Toure insists he's not deaf as racism row rumbles on
Manchester City's midfielder Yaya Toure (R) attends a press conference in Moscow on October 21, 2013
UEFA, European football's governing body, has charged CSKA Moscow with the "racist behaviour of their fans" following Wednesday's Champions League encounter in the Russian capital which City won 2-1.
Romanian referee Ovidiu Hategan could also face disciplinary action, having failing to request an appeal for fans to stop their chanting after Toure complained.
But while CSKA have insisted their supporters have done nothing wrong and what Toure heard was just general booing, their stance has been backed up by the club's Seydou Doumbia -- an Ivory Coast team-mate of the Manchester City man.
Toure, however, said Friday that Doumbia was just speaking up on behalf of his employers.
Former Barcelona star Toure, speaking to the BBC Afrique section of the World Service, said Friday: "I am not deaf.
"We are all humans. It is not a nice feeling to go and play a football match, to bring joy to the people and to be called a monkey or to hear monkey noises.
"I don't look like a monkey.
"Other people must have seen it.
"Doumbia is a young brother. Someone I admire who I have known a long time -- we come from the same country.
"I don't want to say things that will put him in trouble but you can see a little bit the manipulation around all this.
"It is so pathetic and so sad to see things (racism) like that. I am ashamed to still have to talk about this subject."
Immediately after the match Toure suggested a boycott by black players of the 2018 World Cup in Russia, where there is plenty of recent history of players suffering racist abuse, could be on the cards.
However, Toure rowed back from those comments Friday by saying: "We know there are very large stakes for the country (Russia) around the World Cup.
"But let's leave FIFA (football's world governing body) and UEFA to do their work.
"UEFA has decided to apply the rules -- that's all we want," he added.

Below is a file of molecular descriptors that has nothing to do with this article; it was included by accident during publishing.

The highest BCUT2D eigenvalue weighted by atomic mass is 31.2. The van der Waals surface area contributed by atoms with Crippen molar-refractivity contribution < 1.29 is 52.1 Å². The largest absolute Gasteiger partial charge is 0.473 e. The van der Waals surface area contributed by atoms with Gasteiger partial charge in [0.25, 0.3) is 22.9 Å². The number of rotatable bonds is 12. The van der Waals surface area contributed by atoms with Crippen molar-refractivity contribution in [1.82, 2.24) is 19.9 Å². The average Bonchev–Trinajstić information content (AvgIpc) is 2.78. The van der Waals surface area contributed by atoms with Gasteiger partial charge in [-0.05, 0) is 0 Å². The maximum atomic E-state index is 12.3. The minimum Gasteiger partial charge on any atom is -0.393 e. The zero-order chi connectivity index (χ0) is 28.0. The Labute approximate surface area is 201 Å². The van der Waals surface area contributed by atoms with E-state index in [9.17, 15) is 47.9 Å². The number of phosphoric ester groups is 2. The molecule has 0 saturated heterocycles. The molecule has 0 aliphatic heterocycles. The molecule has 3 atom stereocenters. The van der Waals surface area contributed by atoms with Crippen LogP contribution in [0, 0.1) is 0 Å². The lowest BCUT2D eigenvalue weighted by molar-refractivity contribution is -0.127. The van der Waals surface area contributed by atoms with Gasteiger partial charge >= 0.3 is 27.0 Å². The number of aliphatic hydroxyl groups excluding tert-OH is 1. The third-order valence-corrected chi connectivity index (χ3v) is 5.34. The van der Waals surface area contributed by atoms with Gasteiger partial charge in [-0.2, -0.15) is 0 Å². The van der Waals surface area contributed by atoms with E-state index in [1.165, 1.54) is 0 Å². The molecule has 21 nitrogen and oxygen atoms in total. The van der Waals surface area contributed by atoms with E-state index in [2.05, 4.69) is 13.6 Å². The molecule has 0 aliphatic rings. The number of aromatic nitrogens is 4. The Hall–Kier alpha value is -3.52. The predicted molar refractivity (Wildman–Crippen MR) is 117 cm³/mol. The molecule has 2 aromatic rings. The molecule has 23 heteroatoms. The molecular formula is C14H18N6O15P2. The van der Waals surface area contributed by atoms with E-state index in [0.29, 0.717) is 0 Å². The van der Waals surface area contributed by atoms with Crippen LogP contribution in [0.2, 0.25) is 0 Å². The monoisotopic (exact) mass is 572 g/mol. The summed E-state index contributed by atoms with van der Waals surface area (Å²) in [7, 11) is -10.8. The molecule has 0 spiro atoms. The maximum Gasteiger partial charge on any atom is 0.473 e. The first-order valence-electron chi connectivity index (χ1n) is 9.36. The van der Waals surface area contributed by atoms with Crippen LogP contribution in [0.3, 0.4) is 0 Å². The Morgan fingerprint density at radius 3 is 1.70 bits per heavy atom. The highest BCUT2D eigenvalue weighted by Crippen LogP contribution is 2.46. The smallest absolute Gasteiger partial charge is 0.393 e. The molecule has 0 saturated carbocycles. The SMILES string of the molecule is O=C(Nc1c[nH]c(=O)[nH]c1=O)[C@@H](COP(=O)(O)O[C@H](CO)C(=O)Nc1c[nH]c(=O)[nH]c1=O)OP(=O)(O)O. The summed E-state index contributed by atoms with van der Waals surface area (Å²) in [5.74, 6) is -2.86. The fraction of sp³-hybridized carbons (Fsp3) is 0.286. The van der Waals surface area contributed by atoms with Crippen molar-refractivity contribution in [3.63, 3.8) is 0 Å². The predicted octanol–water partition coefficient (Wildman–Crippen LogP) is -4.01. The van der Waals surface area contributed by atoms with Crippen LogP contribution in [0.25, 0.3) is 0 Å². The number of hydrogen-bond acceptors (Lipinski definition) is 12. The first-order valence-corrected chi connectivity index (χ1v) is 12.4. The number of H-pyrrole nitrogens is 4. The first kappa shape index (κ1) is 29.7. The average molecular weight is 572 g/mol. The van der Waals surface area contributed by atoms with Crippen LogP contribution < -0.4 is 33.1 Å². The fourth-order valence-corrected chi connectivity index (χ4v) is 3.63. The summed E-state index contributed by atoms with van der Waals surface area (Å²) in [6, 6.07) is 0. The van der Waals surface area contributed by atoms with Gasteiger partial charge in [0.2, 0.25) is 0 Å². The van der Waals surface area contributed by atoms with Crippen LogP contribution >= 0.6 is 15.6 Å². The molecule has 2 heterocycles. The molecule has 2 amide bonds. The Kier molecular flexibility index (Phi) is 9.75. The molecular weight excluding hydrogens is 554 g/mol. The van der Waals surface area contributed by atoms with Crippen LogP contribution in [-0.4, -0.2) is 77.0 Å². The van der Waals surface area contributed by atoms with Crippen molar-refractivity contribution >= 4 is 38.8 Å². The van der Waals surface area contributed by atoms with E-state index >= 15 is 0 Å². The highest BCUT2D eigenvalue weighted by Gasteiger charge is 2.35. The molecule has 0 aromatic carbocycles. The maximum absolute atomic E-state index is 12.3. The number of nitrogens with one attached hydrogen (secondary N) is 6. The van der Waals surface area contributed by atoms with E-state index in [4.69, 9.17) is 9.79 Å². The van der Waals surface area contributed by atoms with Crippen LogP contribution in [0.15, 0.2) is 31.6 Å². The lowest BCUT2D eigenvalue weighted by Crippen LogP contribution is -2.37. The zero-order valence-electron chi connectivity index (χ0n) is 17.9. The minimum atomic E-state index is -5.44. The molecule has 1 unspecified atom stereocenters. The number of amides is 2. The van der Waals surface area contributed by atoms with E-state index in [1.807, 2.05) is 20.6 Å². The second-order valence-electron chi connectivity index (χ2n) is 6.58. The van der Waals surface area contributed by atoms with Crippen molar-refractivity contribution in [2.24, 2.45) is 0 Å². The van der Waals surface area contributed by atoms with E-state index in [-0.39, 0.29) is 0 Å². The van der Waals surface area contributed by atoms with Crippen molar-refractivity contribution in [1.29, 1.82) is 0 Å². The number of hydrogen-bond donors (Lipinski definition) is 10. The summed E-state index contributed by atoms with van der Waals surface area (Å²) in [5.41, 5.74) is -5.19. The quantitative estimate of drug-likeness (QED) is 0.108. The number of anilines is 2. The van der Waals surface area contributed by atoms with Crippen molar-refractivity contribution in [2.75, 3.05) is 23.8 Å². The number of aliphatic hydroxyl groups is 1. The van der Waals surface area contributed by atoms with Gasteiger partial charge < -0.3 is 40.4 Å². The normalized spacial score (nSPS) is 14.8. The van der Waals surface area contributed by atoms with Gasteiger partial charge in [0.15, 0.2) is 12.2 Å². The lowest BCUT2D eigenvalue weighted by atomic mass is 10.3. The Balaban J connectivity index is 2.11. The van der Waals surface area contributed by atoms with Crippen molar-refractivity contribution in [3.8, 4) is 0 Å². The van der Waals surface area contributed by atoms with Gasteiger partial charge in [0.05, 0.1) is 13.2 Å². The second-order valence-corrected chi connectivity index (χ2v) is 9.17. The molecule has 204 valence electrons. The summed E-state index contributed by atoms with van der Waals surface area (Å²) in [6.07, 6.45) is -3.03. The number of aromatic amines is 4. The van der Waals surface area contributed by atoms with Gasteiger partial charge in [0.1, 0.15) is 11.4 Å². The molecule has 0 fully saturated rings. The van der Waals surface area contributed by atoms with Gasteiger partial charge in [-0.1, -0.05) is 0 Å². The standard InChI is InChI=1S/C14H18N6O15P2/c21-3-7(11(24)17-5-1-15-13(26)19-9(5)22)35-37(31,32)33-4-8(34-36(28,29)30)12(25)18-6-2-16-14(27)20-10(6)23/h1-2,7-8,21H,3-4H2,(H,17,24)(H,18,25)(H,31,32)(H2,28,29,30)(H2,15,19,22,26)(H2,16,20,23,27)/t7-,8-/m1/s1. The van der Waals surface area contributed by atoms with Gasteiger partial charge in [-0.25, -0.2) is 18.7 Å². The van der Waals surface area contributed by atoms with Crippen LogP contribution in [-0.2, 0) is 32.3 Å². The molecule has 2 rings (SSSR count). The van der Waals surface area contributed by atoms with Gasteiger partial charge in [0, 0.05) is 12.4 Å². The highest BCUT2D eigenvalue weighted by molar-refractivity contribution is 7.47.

"A lot of things have been said about racism. If today an organisation and supporters stray from the straight path or slip up, the goal is to see them straight again."
Chelsea manager Jose Mourinho said Friday a boycott of Russia 2018 would end up harming the wrong people.
"Who is more important? The billions of people in love with the game around the world, or a few thousand that go to football stadia and have a disgraceful behaviour in relation to the black players.
"If I was a black player, I would say the other billions are much more important." added Mourinho, whose side play Toure's City in the Premier League on Sunday.
"Let's fight the thousands but give to the billions what they want: the best football. Football without black players is not the best football."
Meanwhile Arsenal manager Arsene Wenger said it was too soon to be discussing a boycott.
"It's a bit early because it's not proven what happened," said Wenger.
And Manchester United boss David Moyes said walking off the pitch in response to racist abuse, which has been suggested as one way of confronting the problem, was not a good solution.
"That gives the people chanting or shouting against you what they want," he said.
"That is not the way. Sanctions have to be taken on the club, the players and other supporters who are involved.
"That is the best way to get the message through."